A client in the public sector are undertaking a large lean initiative to reduce costs and improve services. When I started talking to them about fourth generation balanced scorecards, they asked how it related to their “Strategy deployment matrix”. I must admit I had not heard of these Strategy Deployment Matrix before, though the title seemed self-explanatory. So, I did some research.
It turns out that their “Strategy deployment matrix” is what lean practitioners sometimes call a “Policy deployment matrix”. This in turn comes from work at Unipart, where much Uk lean thinking originates (who in turn got it from Toyota). I managed to find an article by three consultants who worked at Unipart (Thomason, Ashley, Jackson) and their paper was quite interesting. They describe this Policy Deployment Matrix as part of “Hoshin Kanri, or Getting your ducks in a row” which is the title of the paper by the Unipart Lean consultants. The article only has three references and one of these was to Kaplan and Norton’s Balanced scorecard work.
Now a policy deployment matrix is actually a square each side of which contains one of these elements arranged in a circle or spiral – one set on each side:
- Measures and targets
Now you might recognise these four as the central elements of the scorecard part of a balanced scorecard approach, and that is precisely what they are.
The (apparently) clever thing with the “Policy deployment matrix” is how they have tied them together. Essentially each corner of the matrix contains a mapping between the pairs of topics, for instance the mapping of measures and targets to objectives, the mapping of measures to actions and initiatives. The mapping of actions and objectives to responsibilities. What they are doing is aligning the measures, projects and responsibilities with the objectives (Just as the balanced scorecard does). I came across one site claiming that Hoshin Kanri and the Strategy/Policy deployment matrix can be used to managed anything – well of course it can – it is simple a scorecard from the balanced scorecard approach (Doh!).
At first sight this seems quite clever and I can imagine how many would find this useful. But there is a catch, or rather a couple of catches:
- There is no structure to the objectives, as they ignore the balanced scorecard perspectives. So objectives are not in any particular perspective and there is no cause and effect relationship between them, as you would expect with a proper balanced scorecard. As a result, the objectives and measures and loosely related. When you draw the matrix in the corner where objectives and measures meet you can have a measure relating to several different objectives and vice versa. Whilst it makes sense that several measures are related to an objective, why would you have a measure that spanned several objectives? With a balanced scorecard this matrix would be a relatively simple diagonal.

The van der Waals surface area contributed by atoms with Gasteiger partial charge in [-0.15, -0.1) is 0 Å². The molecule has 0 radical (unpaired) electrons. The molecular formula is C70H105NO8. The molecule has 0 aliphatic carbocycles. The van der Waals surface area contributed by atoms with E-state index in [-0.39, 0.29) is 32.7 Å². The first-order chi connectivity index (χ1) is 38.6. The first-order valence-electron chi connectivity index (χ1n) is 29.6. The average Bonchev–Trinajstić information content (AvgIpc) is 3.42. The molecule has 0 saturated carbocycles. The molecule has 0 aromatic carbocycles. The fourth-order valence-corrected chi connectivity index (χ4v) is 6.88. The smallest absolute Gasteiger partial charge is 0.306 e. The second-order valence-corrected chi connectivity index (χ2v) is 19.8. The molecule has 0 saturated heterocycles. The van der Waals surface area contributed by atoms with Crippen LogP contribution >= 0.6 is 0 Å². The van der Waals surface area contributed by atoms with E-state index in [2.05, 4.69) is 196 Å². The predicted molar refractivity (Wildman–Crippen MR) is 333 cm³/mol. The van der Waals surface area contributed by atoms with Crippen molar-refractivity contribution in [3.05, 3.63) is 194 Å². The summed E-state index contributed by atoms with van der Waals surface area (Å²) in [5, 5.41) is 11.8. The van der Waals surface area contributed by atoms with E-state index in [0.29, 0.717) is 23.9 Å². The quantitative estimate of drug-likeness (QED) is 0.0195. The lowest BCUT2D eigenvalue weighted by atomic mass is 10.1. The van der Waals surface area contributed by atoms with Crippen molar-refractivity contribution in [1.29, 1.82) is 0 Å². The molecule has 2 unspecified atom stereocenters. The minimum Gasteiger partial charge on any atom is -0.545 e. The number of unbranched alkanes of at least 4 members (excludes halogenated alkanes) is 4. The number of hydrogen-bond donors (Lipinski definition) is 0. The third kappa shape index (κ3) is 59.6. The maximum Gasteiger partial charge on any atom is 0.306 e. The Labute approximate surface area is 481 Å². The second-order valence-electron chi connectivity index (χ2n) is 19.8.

- Secondly the same problem applies with initiatives. When you align initiatives with objectives in the balanced scorecard you align initiatives against an objective. What are necessary and sufficient to deliver improvements in this objective? With this approach a project might have multiple relations with several objectives or measures, but the extent of that influence is not clear. Again with a properly aligned balanced scorecard this matrix would be a relatively straight forward diagonal.
So the Policy deployment matrix is simply a scorecard, without the structure in the objectives and the consequential problems that this causes in the other parts of the scorecard. If you have objectives that are not in clear perspectives then the measures and projects become similarly vague in their scope. It all goes wobbly as a result.
Personally I would be much more precise about my choice of objectives, ensure they applied in each perspective of the balanced scorecard, aligned them with a cause and effect relationship and then made much more precise alignments of the measures, initiatives and actions.
Each to their own I suppose, but do be careful if you are using this approach. Its neatness masks the fact that it is compensating for more rigorous thinking when the objectives are first chosen. A rigour that first creating a strategy map would introduce.
You can find the article Hoshin Kanri or getting your ducks in a row following this link. You can find out more about strategy maps and structuring a balanced scorecard properly on this page of our website.